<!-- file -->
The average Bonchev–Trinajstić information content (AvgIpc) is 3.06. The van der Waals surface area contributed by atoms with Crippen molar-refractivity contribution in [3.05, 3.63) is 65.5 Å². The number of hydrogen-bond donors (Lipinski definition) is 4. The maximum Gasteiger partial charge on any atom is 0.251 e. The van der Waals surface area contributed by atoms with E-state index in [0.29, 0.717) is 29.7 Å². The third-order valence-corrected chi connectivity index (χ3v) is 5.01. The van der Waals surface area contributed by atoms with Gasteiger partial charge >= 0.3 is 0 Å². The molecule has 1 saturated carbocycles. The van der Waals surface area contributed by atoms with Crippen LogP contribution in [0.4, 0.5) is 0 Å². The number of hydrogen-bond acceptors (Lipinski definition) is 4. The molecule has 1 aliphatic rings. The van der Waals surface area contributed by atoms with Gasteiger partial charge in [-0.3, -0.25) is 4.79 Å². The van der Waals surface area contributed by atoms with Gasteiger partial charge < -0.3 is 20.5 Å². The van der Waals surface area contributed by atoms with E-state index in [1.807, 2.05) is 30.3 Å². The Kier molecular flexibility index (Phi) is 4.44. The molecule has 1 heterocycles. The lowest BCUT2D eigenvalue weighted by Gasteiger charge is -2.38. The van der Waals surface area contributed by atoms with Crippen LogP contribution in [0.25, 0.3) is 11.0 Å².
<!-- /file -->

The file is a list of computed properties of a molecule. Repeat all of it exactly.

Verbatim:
The average Bonchev–Trinajstić information content (AvgIpc) is 3.06. The van der Waals surface area contributed by atoms with Crippen molar-refractivity contribution in [3.05, 3.63) is 65.5 Å². The number of hydrogen-bond donors (Lipinski definition) is 4. The maximum Gasteiger partial charge on any atom is 0.251 e. The van der Waals surface area contributed by atoms with E-state index in [0.29, 0.717) is 29.7 Å². The third-order valence-corrected chi connectivity index (χ3v) is 5.01. The van der Waals surface area contributed by atoms with Gasteiger partial charge >= 0.3 is 0 Å². The molecule has 1 saturated carbocycles. The van der Waals surface area contributed by atoms with Crippen LogP contribution in [0.4, 0.5) is 0 Å². The number of hydrogen-bond acceptors (Lipinski definition) is 4. The molecule has 1 aliphatic rings. The van der Waals surface area contributed by atoms with Gasteiger partial charge in [-0.3, -0.25) is 4.79 Å². The van der Waals surface area contributed by atoms with Gasteiger partial charge < -0.3 is 20.5 Å². The van der Waals surface area contributed by atoms with E-state index in [1.807, 2.05) is 30.3 Å². The Kier molecular flexibility index (Phi) is 4.44. The molecule has 1 heterocycles. The lowest BCUT2D eigenvalue weighted by Gasteiger charge is -2.38. The van der Waals surface area contributed by atoms with Crippen LogP contribution in [0.25, 0.3) is 11.0 Å².